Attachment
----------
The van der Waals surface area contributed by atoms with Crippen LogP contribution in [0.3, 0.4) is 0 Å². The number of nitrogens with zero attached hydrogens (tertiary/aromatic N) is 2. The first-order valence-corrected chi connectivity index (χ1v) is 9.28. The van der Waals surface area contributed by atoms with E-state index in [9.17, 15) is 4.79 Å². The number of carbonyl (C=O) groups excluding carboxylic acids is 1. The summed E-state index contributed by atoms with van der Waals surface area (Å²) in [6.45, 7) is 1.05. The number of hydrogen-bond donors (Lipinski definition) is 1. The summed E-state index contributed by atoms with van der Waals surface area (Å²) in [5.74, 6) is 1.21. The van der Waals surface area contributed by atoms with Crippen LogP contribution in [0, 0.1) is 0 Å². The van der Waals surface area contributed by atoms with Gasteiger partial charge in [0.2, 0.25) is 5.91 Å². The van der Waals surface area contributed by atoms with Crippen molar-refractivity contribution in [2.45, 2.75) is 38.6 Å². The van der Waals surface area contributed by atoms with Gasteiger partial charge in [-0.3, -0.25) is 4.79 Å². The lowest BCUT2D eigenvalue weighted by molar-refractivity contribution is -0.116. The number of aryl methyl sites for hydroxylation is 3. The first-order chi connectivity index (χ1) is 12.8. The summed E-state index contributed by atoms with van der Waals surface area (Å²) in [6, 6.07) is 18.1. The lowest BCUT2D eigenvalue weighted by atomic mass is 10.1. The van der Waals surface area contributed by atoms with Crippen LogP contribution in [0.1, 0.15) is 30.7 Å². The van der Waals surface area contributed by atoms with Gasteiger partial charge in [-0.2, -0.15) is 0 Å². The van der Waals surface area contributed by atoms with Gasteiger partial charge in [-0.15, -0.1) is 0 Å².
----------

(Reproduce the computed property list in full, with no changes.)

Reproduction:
The van der Waals surface area contributed by atoms with Crippen LogP contribution in [0.3, 0.4) is 0 Å². The number of nitrogens with zero attached hydrogens (tertiary/aromatic N) is 2. The first-order valence-corrected chi connectivity index (χ1v) is 9.28. The van der Waals surface area contributed by atoms with E-state index in [9.17, 15) is 4.79 Å². The number of carbonyl (C=O) groups excluding carboxylic acids is 1. The summed E-state index contributed by atoms with van der Waals surface area (Å²) in [6.45, 7) is 1.05. The number of hydrogen-bond donors (Lipinski definition) is 1. The summed E-state index contributed by atoms with van der Waals surface area (Å²) in [5.74, 6) is 1.21. The van der Waals surface area contributed by atoms with Crippen LogP contribution in [0, 0.1) is 0 Å². The van der Waals surface area contributed by atoms with Gasteiger partial charge in [0.2, 0.25) is 5.91 Å². The van der Waals surface area contributed by atoms with Crippen molar-refractivity contribution in [2.45, 2.75) is 38.6 Å². The van der Waals surface area contributed by atoms with Gasteiger partial charge in [-0.3, -0.25) is 4.79 Å². The lowest BCUT2D eigenvalue weighted by molar-refractivity contribution is -0.116. The number of aryl methyl sites for hydroxylation is 3. The first-order chi connectivity index (χ1) is 12.8. The summed E-state index contributed by atoms with van der Waals surface area (Å²) in [6, 6.07) is 18.1. The lowest BCUT2D eigenvalue weighted by atomic mass is 10.1. The van der Waals surface area contributed by atoms with Crippen LogP contribution in [0.1, 0.15) is 30.7 Å². The van der Waals surface area contributed by atoms with Gasteiger partial charge in [-0.2, -0.15) is 0 Å². The van der Waals surface area contributed by atoms with Gasteiger partial charge in [-0.15, -0.1) is 0 Å².